Some office at my highschool, perhaps the newspaper, had a poster “Consistency is the hobgoblin of little minds.” I remember it without the first two words of the quote, A foolish consistency, and believe the error was on the poster, not in my memory. But I have written before about memory and I may have misread it at the time or later changed the memory. I recall also that it was attributed to some historical name of some repute, a triple, like Henry David Thoreau or Oliver Wendell Holmes, which I promptly forgot.
I disliked it immediately. If the qualification of a foolish consistency had been there I might have been have been more generous, but my initial reaction was Here is someone who has been caught out in a contradiction or hypocrisy and is trying to weasel out of it by insult. I was already growing fussy in my OCD fashion about imprecision of thought and delighting in taking down the supposed experts.
All this has remained unchanged over the years, the quote occasionally heard, then stored again in its unnoticed corner of an unused room, associated with some guy from the 19th or even late 18th Century – three names, like Henry Wadsworth Longfellow. Evasive thinking. Nothing ever caused it to jump out and require examination. Had I ever thought that it was by a Christian or Jewish writer, or by a woman, or a military figure it would have prompted at least fifteen seconds of reconsideration in light of the new information. It seemed of a piece with Walt Whitman’s “Do I contradict myself? Very well then, I contradict myself. (I am large, I contain multitudes.)” I had acquired some understanding that the intent of both was to advocate for intellectual courage, to not be bound by what one said yesterday if one had new understanding today. Where I got this, I don’t know. It certainly was not from any research or concerted thought on my part. It must have crept in from bits of context over the decades. And still, the dominant thought was What, are ALL these 19th C guys defending this lack of rigor, this careless disregard?
The interviewee in the Great Books podcast about Ralph Waldo Emerson’s “Self-Reliance”, Brenda Wineapple, brought me up a bit short with her reminder of the exact quote – the sort of precision that gets my attention. It is good to have something like such podcasts as a straightforward corrective to the loose information we carry around in our heads. I got it hammered in that the quote was Emerson’s and heard the full quote, likely for the first time.
A foolish consistency is the hobgoblin of little minds, adored by little statesmen and philosophers and divines. With consistency a great soul has simply nothing to do. He may as well concern himself with his shadow on the wall. Speak what you think now in hard words, and to-morrow speak what to-morrow thinks in hard words again, though it contradict every thing you said to-day. — 'Ah, so you shall be sure to be misunderstood.' — Is it so bad, then, to be misunderstood? Pythagoras was misunderstood, and Socrates, and Jesus, and Luther, and Copernicus, and Galileo, and Newton, and every pure and wise spirit that ever took flesh. To be great is to be misunderstood.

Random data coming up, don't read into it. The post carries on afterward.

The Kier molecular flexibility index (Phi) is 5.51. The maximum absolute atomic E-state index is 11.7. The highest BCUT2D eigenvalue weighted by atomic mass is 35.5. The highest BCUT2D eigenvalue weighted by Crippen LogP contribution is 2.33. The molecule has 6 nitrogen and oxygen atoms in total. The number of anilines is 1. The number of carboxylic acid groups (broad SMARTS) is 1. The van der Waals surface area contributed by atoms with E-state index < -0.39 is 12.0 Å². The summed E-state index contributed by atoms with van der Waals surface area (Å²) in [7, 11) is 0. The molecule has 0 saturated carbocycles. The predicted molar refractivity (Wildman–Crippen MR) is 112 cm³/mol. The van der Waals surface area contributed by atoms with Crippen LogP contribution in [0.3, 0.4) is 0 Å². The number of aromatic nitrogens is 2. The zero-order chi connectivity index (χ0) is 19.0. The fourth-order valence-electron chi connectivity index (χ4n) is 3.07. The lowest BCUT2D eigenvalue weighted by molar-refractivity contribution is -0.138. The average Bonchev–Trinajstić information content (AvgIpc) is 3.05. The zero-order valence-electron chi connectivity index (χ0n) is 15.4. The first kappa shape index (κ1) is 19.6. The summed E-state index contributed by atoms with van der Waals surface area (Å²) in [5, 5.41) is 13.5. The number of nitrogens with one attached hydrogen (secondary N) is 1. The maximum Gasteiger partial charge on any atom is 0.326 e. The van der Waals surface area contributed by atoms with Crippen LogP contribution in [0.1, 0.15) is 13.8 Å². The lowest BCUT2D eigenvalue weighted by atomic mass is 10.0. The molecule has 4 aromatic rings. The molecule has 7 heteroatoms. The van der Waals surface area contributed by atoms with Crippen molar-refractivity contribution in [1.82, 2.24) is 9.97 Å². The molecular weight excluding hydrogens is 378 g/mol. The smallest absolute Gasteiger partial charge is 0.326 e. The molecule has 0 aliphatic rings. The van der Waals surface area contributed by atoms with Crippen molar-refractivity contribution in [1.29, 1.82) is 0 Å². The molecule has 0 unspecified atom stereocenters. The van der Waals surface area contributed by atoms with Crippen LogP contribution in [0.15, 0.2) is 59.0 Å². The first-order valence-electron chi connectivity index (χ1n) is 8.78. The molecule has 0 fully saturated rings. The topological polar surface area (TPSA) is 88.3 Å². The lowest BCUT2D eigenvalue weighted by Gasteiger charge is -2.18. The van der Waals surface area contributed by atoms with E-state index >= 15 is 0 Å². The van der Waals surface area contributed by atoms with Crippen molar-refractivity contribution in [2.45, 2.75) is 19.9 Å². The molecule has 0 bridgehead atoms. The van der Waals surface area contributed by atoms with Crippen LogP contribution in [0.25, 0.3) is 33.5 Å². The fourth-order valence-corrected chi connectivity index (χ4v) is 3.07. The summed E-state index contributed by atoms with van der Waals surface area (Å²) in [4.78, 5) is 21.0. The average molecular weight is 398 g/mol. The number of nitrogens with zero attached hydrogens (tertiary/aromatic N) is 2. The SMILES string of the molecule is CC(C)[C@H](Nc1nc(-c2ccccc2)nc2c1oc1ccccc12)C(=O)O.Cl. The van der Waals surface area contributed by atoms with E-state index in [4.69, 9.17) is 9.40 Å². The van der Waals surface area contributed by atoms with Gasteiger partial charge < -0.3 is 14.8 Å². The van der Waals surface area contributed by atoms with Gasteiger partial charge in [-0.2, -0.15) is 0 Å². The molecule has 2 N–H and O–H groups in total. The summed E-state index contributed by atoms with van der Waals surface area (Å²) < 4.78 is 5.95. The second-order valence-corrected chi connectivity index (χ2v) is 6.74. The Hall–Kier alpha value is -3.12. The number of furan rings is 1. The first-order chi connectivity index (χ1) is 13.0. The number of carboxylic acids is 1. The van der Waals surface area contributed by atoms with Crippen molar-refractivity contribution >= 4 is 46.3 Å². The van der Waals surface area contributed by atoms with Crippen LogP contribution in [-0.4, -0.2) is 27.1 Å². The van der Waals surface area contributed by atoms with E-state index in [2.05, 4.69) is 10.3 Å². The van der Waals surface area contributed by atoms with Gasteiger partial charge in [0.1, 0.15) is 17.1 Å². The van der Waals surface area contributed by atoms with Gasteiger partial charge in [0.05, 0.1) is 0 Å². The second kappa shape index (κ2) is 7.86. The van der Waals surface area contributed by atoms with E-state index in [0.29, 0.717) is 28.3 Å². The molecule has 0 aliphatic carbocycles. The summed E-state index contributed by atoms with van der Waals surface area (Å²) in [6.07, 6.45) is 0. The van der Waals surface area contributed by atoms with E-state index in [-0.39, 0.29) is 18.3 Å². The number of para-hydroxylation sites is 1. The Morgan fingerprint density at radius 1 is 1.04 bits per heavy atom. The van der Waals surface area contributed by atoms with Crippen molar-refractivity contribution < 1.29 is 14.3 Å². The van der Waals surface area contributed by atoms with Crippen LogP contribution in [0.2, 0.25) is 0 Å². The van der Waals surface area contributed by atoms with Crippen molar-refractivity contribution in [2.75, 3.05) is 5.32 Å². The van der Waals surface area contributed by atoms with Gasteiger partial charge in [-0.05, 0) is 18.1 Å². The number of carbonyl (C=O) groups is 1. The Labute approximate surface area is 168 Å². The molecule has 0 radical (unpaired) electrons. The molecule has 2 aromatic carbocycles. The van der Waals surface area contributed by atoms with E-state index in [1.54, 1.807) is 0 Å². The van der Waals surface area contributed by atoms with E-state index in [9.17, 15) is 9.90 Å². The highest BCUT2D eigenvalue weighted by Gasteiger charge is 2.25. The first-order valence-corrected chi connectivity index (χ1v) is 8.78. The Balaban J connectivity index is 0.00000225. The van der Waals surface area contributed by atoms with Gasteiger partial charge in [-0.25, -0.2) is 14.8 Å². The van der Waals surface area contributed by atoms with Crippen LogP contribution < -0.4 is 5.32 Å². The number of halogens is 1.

Emerson believed that truth might display only unevenly and in contradictions, like a vessel tacking into the wind to make its course. There is a great deal that is wise and good about the statement when taken in this context, and congenial to the thought of those who recognize that paradox is sometimes the closest we can get to meaning about difficult things. We all have the divine in us, he thought, and might see one thing today and another tomorrow, both true, as we proceeded on our journey to understanding. A nice enough thought, and comfortable in our time, however radical it was in his.
It may suffer more from narcissism, as anyone who believes
in the "divine in all" must necessarily believe in the divine in oneself. I have
long noticed that many – not all – such believers are easily affronted by
suggestions that a particular idea of theirs might not be a closer approach to the divine. Emerson was
accused in his day of an excessive confidence in his own thinking, and too high
a self-regard, but that may not be entirely just.
The ideas themselves bothered people yet he stood by them, which may
have led to the charges. He asserted that any common man also had this
divinity, and it was a foundation of his strong abolitionist beliefs. On the other, other hand, the characteristic of intellectuals of the era ran strongly to being full of oneself and one's ideas while romantising the common folk, and if Emerson stood out among that group...
he was able to follow through with this regard in practice I don’t know. He does seem to have thought his circle was
rather special, and some comments indicate he thought some were much farther
along on the perfectability scale than others. Believers of all sorts think there are
some who have got their lessons down better than others, I observe, and this is especially true of smaller movements.